Moreover, the issue of 4-km suitability may have moved even further from clarity when two seemingly contradictory studies were published this past year. The first study (RL08) was based on work conducted at the Met Office using the UM. This work suggested that forecasts of heavy precipitation greatly improve when horizontal grid spacing is reduced from 4 to 1 km. In addition, RL08 found little 4-km improvement over a 12-km forecast. The second study (Kain et al. 2008, hereafter KA08) stemmed from work during the 2005 NOAA HWT Spring Experiment and focused on outputs from 2- and 4-km grid-spacing versions of the ARW-WRF model. KA08 observed that the 2-km configuration produced more realistic storm structures than the 4-km forecasts. Yet, using both objective and subjective verification (Kain et al. 2003a) techniques, KA08 concluded that both models provided virtually identical value in terms of next-day guidance to severe storm forecasters, as both configurations were remarkably similar in their representation of convective initiation, evolution, and mesoscale organizational mode. The two models were also found to be similar in terms of forecast quality. Although systematic differences in experimental designs (see section 5) between RL08 and KA08 may have been largely responsible for these dissimilar findings, the fact that such different results were achieved raises additional questions about 4-km grid spacing nonetheless.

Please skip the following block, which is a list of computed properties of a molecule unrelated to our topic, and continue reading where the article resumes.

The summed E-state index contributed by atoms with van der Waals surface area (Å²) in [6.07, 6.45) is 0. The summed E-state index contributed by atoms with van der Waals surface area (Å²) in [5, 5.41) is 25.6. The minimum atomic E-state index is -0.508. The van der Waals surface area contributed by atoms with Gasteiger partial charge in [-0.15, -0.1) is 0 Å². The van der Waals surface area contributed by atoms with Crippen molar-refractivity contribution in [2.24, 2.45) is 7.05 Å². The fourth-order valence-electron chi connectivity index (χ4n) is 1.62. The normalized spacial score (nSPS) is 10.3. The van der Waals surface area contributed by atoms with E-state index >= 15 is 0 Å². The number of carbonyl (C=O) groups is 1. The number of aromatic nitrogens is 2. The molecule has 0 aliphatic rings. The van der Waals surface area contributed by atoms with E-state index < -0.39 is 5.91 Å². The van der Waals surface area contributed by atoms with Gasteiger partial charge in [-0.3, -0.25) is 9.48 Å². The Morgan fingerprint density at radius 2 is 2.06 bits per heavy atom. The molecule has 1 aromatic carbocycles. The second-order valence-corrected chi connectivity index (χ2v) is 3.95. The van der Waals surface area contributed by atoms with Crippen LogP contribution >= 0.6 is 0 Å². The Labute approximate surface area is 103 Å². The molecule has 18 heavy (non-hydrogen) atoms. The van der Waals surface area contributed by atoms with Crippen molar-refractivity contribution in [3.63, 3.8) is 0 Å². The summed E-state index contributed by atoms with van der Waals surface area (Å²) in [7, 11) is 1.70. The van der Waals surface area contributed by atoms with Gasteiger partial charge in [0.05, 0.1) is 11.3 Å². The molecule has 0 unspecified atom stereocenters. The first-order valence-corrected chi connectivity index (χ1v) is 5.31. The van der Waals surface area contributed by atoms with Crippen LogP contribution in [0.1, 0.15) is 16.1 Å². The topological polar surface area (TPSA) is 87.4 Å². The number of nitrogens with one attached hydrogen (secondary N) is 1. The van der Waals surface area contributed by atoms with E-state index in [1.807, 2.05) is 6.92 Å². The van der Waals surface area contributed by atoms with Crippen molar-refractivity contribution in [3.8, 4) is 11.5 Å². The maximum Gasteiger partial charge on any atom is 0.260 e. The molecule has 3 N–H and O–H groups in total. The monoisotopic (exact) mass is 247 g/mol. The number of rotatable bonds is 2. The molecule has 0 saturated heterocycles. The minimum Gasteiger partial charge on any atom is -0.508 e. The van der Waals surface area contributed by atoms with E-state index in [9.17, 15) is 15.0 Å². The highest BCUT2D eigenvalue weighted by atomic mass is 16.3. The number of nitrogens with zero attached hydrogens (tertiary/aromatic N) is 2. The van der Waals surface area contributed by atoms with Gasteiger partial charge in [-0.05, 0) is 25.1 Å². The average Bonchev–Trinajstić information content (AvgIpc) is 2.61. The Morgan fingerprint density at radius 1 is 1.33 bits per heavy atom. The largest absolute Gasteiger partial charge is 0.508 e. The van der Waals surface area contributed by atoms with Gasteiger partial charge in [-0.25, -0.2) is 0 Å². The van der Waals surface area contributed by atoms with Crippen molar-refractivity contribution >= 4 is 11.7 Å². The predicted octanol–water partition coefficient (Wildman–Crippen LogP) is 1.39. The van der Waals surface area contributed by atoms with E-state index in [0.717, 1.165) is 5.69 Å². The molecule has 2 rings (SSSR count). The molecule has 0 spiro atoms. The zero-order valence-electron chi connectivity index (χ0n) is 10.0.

The results of KA08 highlight one of the underlying challenges regarding evaluation of high-resolution models; namely, greater realism does not necessarily translate into greater forecast value or quality (as defined by Murphy 1993). Therefore, it might not be necessary to run NWP models at, for example, 1 km, if the same information can be gleaned from 4-km grid spacing. Additionally, statistical measures of quality do not always corroborate perceptions of value. Numerous studies have highlighted these inconsistencies. For example, Mass et al. (2002) found that 4-km model forecasts produced more realistic and valuable meteorological simulations than 12- and 36-km forecasts over the U.S. Pacific Northwest. However, they noted that objective measures of forecast quality failed to substantiate the perceived 4-km improvement over the 12-km output. Along similar lines, although Done et al. (2004) found 4-km WRF forecasts were more valuable and realistic than 10-km WRF forecasts, the equitable threat score (ETS) applied to precipitation thresholds indicated the two forecasts were of similar quality.